Scott Lentz’s review published on Letterboxd:
I’m not even remotely close to having seen all of Spike Lee’s joints, so I can’t really say much about where Da 5 Bloods fits in his personal pantheon. Regardless, I know that when we look back on 2020, this will be one of the first films on people’s minds.
I was reading a recent review of Greg Daniels’ and Steve Carrell’s new show Space Force on The Ringer, in which a principle complaint is that Daniels and Carrell don’t have the stones to call out Trump by name (leaving him entirely offscreen and referring to him only as POTUS). Spike takes the exact opposite approach, directly involving Trump in the action of his latest film. Delroy Lindo plays Paul, one of the four surviving bloods and a proud Trump voter. There’s even footage of Trump within the film, as the other bloods joke that Paul is the guy rocking a “Blacks for Trump” t-shirt, while Spike rolls the clip. It’s not only this direct technique that will keep Da 5 Bloods relevant in historical discussions of 2020 in Film. Paul and his politics are but one facet of this incredibly dense and layered film. As far as I can tell, Spike is commenting on Black veterans, especially in Vietnam, the way the USA treated its Black veterans, trauma and PTSD, fathers and sons, Christianity, the diverse, non-monolithic experiences of Black Americans, brotherhood and the testing of male friendships, and so much more.
For all you humanities professors out there, this is a rich text.
Atop the layers is an adventure film, at first thrilling, and then harrowing, as the four surviving bloods and the son of a blood once again must survive the jungles of Vietnam. There were some segments that were legitimately hard to watch for me, only because Spike and his actors made the characters so lovable that I wanted them all to escape the danger. Lindo is the standout performer as the blustering and unraveling Paul, and he is joined by Clarke Peters, Norm Lewis, Isaiah Whitlock, Jr., and Jonathan Majors, all at the top of their respective games.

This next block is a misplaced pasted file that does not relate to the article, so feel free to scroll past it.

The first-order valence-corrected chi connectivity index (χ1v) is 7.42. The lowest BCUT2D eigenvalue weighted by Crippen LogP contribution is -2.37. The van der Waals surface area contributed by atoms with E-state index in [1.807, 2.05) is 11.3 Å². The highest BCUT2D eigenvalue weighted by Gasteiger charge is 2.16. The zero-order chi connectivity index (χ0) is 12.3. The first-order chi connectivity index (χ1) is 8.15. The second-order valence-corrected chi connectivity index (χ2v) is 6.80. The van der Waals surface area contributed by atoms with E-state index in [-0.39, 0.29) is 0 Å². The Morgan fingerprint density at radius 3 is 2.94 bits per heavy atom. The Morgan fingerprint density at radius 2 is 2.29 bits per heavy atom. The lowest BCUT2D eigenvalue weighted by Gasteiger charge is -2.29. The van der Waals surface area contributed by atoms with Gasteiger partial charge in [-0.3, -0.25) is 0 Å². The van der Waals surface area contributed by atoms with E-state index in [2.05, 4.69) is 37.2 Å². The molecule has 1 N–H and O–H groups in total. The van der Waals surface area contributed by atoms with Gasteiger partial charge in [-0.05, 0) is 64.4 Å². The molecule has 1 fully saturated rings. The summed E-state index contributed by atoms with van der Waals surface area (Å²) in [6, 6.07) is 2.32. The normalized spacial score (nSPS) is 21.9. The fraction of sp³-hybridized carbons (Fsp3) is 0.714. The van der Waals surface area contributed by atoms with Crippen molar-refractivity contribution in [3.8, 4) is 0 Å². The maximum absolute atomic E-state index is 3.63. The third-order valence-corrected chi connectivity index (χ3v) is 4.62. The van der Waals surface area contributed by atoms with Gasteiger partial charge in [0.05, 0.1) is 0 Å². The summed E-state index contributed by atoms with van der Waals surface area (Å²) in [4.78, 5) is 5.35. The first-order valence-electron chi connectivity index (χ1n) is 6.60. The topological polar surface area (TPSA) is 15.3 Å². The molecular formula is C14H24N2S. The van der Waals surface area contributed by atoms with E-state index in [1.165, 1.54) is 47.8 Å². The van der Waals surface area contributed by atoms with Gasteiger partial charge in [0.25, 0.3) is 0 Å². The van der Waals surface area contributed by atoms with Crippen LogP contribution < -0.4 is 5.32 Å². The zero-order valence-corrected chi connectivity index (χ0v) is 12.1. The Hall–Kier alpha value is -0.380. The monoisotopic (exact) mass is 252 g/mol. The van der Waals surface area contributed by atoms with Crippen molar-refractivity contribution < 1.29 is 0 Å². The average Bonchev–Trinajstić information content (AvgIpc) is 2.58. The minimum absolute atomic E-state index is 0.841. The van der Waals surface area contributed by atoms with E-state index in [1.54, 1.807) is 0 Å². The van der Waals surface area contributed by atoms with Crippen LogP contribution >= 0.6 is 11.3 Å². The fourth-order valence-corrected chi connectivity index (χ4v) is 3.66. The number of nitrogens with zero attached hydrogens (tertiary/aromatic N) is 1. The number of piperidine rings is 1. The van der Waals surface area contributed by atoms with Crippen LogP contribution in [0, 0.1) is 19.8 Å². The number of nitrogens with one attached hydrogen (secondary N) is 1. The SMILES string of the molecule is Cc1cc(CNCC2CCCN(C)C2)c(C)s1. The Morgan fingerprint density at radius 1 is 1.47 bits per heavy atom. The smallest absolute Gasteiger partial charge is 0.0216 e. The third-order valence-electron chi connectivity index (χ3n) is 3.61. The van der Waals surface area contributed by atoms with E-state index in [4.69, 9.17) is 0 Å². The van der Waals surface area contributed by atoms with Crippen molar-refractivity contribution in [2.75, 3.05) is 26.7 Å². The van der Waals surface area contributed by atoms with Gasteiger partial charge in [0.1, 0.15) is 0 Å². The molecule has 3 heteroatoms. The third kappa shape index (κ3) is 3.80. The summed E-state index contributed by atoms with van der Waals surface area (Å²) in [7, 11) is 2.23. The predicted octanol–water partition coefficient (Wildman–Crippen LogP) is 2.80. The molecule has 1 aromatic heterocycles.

I’ve said all this and haven’t even mentioned Chadwick Boseman, as the Christ-like deceased 5th blood, Stormin’ Norman, or the members of LAMB (Mélanie Thierry, Paul Walter Hayden, and Jasper Pääkönen). This is a big, loud, and masterfully made film. The tone shifts might be a problem (a qualm others have found with Spike in previous movies) and there are some moments that I could barely stomach, but I’m already regretting giving this a 4/5 review (damned star ratings, why are we beholden to you so) (who am I kidding, I’m a sucker for star ratings, what a hypocrite I am). I’m sure we’ll be hearing from this film again come April, that is, if there’s any justice in the world.